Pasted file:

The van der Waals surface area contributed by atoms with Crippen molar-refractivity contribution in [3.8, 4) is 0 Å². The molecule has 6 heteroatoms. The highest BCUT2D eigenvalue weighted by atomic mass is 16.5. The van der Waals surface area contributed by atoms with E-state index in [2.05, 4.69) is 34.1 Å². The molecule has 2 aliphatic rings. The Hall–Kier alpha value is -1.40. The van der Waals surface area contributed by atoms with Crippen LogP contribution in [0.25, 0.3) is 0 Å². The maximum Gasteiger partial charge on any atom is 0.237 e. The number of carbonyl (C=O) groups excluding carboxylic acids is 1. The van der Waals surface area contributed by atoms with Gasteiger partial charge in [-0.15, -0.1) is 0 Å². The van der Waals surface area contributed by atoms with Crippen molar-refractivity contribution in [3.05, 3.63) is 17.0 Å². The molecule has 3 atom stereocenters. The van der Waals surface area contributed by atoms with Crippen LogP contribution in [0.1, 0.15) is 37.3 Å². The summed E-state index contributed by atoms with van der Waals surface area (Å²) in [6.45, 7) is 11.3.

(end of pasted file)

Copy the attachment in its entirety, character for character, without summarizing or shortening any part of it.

The van der Waals surface area contributed by atoms with Crippen molar-refractivity contribution in [3.8, 4) is 0 Å². The molecule has 6 heteroatoms. The highest BCUT2D eigenvalue weighted by atomic mass is 16.5. The van der Waals surface area contributed by atoms with E-state index in [2.05, 4.69) is 34.1 Å². The molecule has 2 aliphatic rings. The Hall–Kier alpha value is -1.40. The van der Waals surface area contributed by atoms with Crippen LogP contribution in [0.25, 0.3) is 0 Å². The maximum Gasteiger partial charge on any atom is 0.237 e. The number of carbonyl (C=O) groups excluding carboxylic acids is 1. The van der Waals surface area contributed by atoms with Gasteiger partial charge in [-0.15, -0.1) is 0 Å². The van der Waals surface area contributed by atoms with Crippen molar-refractivity contribution in [3.05, 3.63) is 17.0 Å². The molecule has 3 atom stereocenters. The van der Waals surface area contributed by atoms with Crippen LogP contribution in [0.1, 0.15) is 37.3 Å². The summed E-state index contributed by atoms with van der Waals surface area (Å²) in [6.45, 7) is 11.3.